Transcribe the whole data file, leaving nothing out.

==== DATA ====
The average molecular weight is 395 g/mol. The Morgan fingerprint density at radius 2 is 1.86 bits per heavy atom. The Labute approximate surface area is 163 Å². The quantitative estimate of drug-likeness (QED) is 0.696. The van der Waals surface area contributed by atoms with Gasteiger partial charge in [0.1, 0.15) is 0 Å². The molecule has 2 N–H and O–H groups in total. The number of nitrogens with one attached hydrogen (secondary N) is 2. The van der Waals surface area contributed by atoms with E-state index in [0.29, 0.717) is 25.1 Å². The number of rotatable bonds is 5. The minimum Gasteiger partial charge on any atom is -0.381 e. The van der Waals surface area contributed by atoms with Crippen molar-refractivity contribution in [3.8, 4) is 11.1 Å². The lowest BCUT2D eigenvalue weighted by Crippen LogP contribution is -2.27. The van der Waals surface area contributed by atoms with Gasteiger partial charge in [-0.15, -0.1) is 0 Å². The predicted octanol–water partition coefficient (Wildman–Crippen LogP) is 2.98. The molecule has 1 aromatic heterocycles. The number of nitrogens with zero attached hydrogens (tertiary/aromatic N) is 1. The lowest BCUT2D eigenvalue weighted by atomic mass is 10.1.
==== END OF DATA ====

The average molecular weight is 395 g/mol. The Morgan fingerprint density at radius 2 is 1.86 bits per heavy atom. The Labute approximate surface area is 163 Å². The quantitative estimate of drug-likeness (QED) is 0.696. The van der Waals surface area contributed by atoms with Gasteiger partial charge in [0.1, 0.15) is 0 Å². The molecule has 2 N–H and O–H groups in total. The number of nitrogens with one attached hydrogen (secondary N) is 2. The van der Waals surface area contributed by atoms with E-state index in [0.29, 0.717) is 25.1 Å². The number of rotatable bonds is 5. The minimum Gasteiger partial charge on any atom is -0.381 e. The van der Waals surface area contributed by atoms with Crippen molar-refractivity contribution in [3.8, 4) is 11.1 Å². The lowest BCUT2D eigenvalue weighted by Crippen LogP contribution is -2.27. The van der Waals surface area contributed by atoms with Gasteiger partial charge in [-0.15, -0.1) is 0 Å². The predicted octanol–water partition coefficient (Wildman–Crippen LogP) is 2.98. The molecule has 1 aromatic heterocycles. The number of nitrogens with zero attached hydrogens (tertiary/aromatic N) is 1. The lowest BCUT2D eigenvalue weighted by atomic mass is 10.1.